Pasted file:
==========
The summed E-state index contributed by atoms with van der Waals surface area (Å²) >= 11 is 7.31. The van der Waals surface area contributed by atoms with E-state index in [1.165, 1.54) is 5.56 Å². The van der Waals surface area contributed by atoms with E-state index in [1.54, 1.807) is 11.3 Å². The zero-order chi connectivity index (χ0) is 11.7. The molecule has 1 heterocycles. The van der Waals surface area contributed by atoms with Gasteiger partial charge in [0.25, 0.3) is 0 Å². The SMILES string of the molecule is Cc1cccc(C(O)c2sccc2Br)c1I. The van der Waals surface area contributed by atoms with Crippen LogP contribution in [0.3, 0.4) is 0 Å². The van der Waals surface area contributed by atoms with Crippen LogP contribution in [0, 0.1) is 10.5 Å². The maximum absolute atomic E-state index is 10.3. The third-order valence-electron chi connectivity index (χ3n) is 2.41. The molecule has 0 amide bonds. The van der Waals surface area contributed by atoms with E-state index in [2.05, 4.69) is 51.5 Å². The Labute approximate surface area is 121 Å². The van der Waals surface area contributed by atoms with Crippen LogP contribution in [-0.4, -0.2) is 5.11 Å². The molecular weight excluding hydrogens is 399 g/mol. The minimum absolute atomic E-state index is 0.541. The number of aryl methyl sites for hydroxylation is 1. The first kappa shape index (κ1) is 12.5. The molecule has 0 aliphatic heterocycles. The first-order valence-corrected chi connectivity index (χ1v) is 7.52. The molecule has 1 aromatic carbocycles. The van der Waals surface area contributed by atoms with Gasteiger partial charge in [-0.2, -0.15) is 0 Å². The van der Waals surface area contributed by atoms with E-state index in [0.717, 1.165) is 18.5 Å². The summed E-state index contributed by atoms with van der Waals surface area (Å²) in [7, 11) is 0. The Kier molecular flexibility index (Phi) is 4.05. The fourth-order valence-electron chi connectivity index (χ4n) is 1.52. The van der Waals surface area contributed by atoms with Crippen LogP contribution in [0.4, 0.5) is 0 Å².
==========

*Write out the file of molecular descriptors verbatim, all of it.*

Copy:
The summed E-state index contributed by atoms with van der Waals surface area (Å²) >= 11 is 7.31. The van der Waals surface area contributed by atoms with E-state index in [1.165, 1.54) is 5.56 Å². The van der Waals surface area contributed by atoms with E-state index in [1.54, 1.807) is 11.3 Å². The zero-order chi connectivity index (χ0) is 11.7. The molecule has 1 heterocycles. The van der Waals surface area contributed by atoms with Gasteiger partial charge in [0.25, 0.3) is 0 Å². The SMILES string of the molecule is Cc1cccc(C(O)c2sccc2Br)c1I. The van der Waals surface area contributed by atoms with Crippen LogP contribution in [0.3, 0.4) is 0 Å². The van der Waals surface area contributed by atoms with Crippen LogP contribution in [0, 0.1) is 10.5 Å². The maximum absolute atomic E-state index is 10.3. The third-order valence-electron chi connectivity index (χ3n) is 2.41. The molecule has 0 amide bonds. The van der Waals surface area contributed by atoms with E-state index in [2.05, 4.69) is 51.5 Å². The Labute approximate surface area is 121 Å². The van der Waals surface area contributed by atoms with Crippen LogP contribution in [-0.4, -0.2) is 5.11 Å². The molecular weight excluding hydrogens is 399 g/mol. The minimum absolute atomic E-state index is 0.541. The number of aryl methyl sites for hydroxylation is 1. The first kappa shape index (κ1) is 12.5. The molecule has 0 aliphatic heterocycles. The first-order valence-corrected chi connectivity index (χ1v) is 7.52. The molecule has 1 aromatic carbocycles. The van der Waals surface area contributed by atoms with Gasteiger partial charge in [-0.2, -0.15) is 0 Å². The van der Waals surface area contributed by atoms with E-state index in [0.717, 1.165) is 18.5 Å². The summed E-state index contributed by atoms with van der Waals surface area (Å²) in [7, 11) is 0. The Kier molecular flexibility index (Phi) is 4.05. The fourth-order valence-electron chi connectivity index (χ4n) is 1.52. The van der Waals surface area contributed by atoms with Crippen LogP contribution in [0.4, 0.5) is 0 Å².